Wednesday, August 10, 2016

Wine Corks Explained

Everything You Ever Wanted to Know About Wine Corks
Perceptive wine drinkers all along California’s Central Coast have noticed that their favorite wines often come with two distinctly different wine tops—the classic cork stopper and the fairly new arrival, the screw top. Members of The Paso Robles Wine Club often receive shipments of wine with both types of bottle toppers and quite often, the question arises if one is better than the other. So to better answer the question, today’s post will look at both and provide a little history along the way.

Interestingly enough, the screw top, as it’s commonly referred, was invented in the 1950s by the French. However, traditionalists by nature, the screw top never gained popularity amongst the French winemakers and instead, was commonly used in the United States as the bottle closure of choice on some of the lowest priced wines in the market—think Boones’ Farm and Mad Dog 20/20.

In 1970, a company called Australian Consolidated Industries acquired the manufacture rights, renaming the screw top closure, Stevlin. Of course, back then, the Australian winemaking industry was a sleeping giant and winemaking was the sort of agricultural hobby that happened in conjunction with farming, and then, amongst family and friends.

Then in 2005, a group of winemakers in Australia’s Clare Valley decided to put the screw top to the test and collectively bottled 250,000 bottles with the screw top. The following year, with great anticipation, they decided to check the wine to see how it was aging; they found the wine was aging so well that they couldn’t discern a difference between the screw top and the cork. Thus, the Australian’s led the way in bringing public acceptance to screw cap wines.

Well, that is, just about everywhere, but among luxury winemakers—and drinkers—who still have reservations about the screw top. The cork, of course, has deep roots in winemaking and for many people, the ritual of using a wine opener to pull a cork is part of savoring the experience.
The introduction of the cork came by way of the Benedictine monks, or more specifically, Dom Perignon, who was looking to replace the commonly used wooden stoppers with something that wouldn’t regularly pop out of the bottle. Cork was widely available and plentiful. Made from the bark of Cork Oaks, native to Mediterranean regions, corks quickly replaced the wooden stoppers and were embraced by wine makers.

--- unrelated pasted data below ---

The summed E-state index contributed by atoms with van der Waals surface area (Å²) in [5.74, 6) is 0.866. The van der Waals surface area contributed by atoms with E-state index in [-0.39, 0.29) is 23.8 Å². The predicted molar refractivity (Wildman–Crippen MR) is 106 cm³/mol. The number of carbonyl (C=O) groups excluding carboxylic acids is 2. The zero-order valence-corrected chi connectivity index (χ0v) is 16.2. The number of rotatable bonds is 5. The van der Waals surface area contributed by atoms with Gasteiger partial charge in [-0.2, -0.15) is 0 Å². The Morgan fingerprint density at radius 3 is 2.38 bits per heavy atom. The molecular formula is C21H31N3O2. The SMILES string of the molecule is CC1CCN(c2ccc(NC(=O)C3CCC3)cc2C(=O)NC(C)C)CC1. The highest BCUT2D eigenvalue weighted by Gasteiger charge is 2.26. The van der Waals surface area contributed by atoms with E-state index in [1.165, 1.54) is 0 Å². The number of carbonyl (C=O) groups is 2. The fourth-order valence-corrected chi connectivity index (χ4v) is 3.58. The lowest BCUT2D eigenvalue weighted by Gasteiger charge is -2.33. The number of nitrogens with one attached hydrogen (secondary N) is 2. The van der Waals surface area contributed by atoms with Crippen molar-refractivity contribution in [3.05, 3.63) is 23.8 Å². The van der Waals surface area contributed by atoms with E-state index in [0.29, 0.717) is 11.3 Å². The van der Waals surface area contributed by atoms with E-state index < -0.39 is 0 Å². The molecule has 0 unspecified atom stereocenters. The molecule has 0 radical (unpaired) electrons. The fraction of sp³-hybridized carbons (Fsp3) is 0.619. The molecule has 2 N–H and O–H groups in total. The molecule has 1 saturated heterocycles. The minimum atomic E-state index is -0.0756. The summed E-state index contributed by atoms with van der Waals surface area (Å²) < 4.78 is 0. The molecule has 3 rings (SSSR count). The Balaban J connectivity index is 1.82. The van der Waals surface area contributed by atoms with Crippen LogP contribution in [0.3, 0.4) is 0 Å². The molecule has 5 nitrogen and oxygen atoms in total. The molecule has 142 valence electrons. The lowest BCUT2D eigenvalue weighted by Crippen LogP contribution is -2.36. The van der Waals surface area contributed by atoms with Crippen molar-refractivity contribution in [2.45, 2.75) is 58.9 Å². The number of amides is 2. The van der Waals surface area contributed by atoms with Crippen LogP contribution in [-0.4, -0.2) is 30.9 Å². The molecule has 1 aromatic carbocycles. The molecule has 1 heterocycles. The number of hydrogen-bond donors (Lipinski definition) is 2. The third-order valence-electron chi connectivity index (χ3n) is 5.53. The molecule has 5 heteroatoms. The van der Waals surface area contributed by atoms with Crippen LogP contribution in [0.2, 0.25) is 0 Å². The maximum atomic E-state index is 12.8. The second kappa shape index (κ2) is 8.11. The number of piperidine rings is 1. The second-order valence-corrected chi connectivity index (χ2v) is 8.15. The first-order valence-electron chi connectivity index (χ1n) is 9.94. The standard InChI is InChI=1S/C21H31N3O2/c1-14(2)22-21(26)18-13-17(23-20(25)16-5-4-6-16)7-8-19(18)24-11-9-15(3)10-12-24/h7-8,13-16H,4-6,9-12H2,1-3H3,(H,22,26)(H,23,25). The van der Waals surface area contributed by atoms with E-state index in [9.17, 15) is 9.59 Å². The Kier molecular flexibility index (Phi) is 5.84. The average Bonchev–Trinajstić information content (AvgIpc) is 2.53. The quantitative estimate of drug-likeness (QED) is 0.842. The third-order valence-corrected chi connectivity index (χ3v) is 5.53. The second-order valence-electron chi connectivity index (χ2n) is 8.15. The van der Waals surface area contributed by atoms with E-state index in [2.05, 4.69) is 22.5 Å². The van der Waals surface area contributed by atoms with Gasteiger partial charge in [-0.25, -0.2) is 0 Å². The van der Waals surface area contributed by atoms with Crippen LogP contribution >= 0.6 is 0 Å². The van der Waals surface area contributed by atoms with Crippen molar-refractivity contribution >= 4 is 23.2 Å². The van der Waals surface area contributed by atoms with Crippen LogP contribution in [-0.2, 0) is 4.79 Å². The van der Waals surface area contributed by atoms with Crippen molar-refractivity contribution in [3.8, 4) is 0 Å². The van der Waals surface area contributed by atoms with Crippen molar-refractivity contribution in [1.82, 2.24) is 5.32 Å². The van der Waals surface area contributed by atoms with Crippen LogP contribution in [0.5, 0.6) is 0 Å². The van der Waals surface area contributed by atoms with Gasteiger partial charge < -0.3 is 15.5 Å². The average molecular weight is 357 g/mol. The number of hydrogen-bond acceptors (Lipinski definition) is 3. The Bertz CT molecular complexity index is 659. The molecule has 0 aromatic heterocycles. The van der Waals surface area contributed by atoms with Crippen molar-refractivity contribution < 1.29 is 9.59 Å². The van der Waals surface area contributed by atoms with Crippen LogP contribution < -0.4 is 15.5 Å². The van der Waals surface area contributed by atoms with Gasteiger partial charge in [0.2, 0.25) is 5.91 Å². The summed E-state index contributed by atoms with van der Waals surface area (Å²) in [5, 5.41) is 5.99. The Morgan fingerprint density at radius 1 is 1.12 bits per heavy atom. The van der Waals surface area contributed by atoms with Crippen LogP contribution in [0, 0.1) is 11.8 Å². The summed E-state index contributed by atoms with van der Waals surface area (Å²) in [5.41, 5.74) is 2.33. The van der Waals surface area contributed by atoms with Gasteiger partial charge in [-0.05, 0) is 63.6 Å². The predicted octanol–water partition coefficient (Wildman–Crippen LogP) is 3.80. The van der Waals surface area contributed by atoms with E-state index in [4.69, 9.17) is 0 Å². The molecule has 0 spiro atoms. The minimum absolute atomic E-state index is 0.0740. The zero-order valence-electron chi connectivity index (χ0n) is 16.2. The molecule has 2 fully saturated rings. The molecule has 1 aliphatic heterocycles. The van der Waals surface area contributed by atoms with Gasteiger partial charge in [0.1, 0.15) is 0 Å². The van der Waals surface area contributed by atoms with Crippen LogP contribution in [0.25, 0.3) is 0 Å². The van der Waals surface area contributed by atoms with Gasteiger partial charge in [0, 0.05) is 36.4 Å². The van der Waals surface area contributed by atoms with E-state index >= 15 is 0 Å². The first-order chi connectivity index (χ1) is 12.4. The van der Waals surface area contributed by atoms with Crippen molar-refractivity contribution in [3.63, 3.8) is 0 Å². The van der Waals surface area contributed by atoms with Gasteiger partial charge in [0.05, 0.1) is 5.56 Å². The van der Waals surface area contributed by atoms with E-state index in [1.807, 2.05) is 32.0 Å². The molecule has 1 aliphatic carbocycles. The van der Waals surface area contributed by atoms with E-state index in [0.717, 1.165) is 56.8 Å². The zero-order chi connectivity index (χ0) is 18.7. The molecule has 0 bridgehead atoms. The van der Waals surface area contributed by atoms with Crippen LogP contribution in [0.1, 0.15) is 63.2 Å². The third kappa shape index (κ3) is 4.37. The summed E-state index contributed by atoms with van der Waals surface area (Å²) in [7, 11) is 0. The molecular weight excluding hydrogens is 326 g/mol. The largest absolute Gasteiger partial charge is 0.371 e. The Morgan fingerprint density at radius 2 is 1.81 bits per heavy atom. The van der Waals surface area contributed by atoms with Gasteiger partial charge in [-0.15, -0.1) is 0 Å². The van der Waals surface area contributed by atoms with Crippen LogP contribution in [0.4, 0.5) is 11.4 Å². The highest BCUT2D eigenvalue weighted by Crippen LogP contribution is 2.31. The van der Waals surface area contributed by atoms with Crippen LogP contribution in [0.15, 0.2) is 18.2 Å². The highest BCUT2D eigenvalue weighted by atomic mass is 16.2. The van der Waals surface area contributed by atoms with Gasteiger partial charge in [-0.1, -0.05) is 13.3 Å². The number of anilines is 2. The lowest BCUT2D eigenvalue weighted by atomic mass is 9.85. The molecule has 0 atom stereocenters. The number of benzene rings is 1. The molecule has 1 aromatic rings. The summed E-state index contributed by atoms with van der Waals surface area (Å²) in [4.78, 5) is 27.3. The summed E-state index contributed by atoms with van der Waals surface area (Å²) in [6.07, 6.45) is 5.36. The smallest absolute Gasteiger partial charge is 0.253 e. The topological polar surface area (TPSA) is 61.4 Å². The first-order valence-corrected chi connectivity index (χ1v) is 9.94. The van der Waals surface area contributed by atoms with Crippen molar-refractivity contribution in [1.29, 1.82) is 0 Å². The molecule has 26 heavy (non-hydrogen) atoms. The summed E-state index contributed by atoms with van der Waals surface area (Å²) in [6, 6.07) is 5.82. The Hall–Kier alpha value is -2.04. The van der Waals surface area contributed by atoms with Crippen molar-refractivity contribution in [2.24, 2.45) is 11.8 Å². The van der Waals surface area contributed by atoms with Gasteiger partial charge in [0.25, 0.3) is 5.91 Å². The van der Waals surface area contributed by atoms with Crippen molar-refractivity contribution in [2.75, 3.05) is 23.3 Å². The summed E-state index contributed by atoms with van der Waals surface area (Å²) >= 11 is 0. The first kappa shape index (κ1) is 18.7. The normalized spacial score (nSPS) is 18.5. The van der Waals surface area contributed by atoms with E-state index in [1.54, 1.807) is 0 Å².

While the debate still rages on whether screw tops or corks are better, aside from personal preference, here are some guidelines: white wines and those red wines that are meant to be drank very young, are perfectly suited to the screw top. However, for big wines that are better with a little age, the cork allows for a little oxygen, perfect for softening tannins.

To sample a variety of unique and boutique wines produced in Paso Robles Wine Country, join The Paso Robles Wine Club and you’ll receive regular shipments of wine—some with screw tops, and others with corks—and all, perfectly suited for enjoying with family and friends.


Wednesday, August 3, 2016

All About Reds

Learn More About Red Wines

When it comes to wine tasting, whether you’re tooling around the Paso Robles Wine Region on a wine tasting tour with The Wine Wrangler or curled up on your sofa with your latest wine shipment from the Paso Robles Wine Club, knowing about the different varietals will give you a better appreciation of wine.

Read on to learn more about the top 5 red varietals and their flavor profiles:

Mourvedre: This Native from Spain is a winner with most wine drinkers who fall in love with its earthiness and flavors of chocolate, coffee and mint.

Zinfandel: A staple in Paso Robles, this varietal thrives in a climate that has hot days and cool nights. Flavors range from intense blackberry and black pepper to anise.

Petite Sirah: This varietal also goes by the name durif and originates from France. When ripened, the small, intensely colored berries are herbaceous with flavors of blueberry and licorice. This varietal is particularly suited to a dry climate and hot weather, making it a favorite in the Paso Robles Wine Region.

Syrah: In 2004, this varietal was the 7th most grown grape in the world. This hardy varietal is prized for its flavors of chocolate and spice, anise, leather and jam.

Grenache: This varietal arrived in California in the 1860s and has been a favorite ever since. A vigorous grower, it’s particularly suited to a hot dry environment. Flavors include intense fruit, menthol and black pepper.


Expanding your knowledge about the different varietals and their flavor profiles can enhance the wine tasting experience. The next time you’re out tasting wine—whether on your own or with The Wine Wrangler, look for these varietals and the common flavors they add to wine.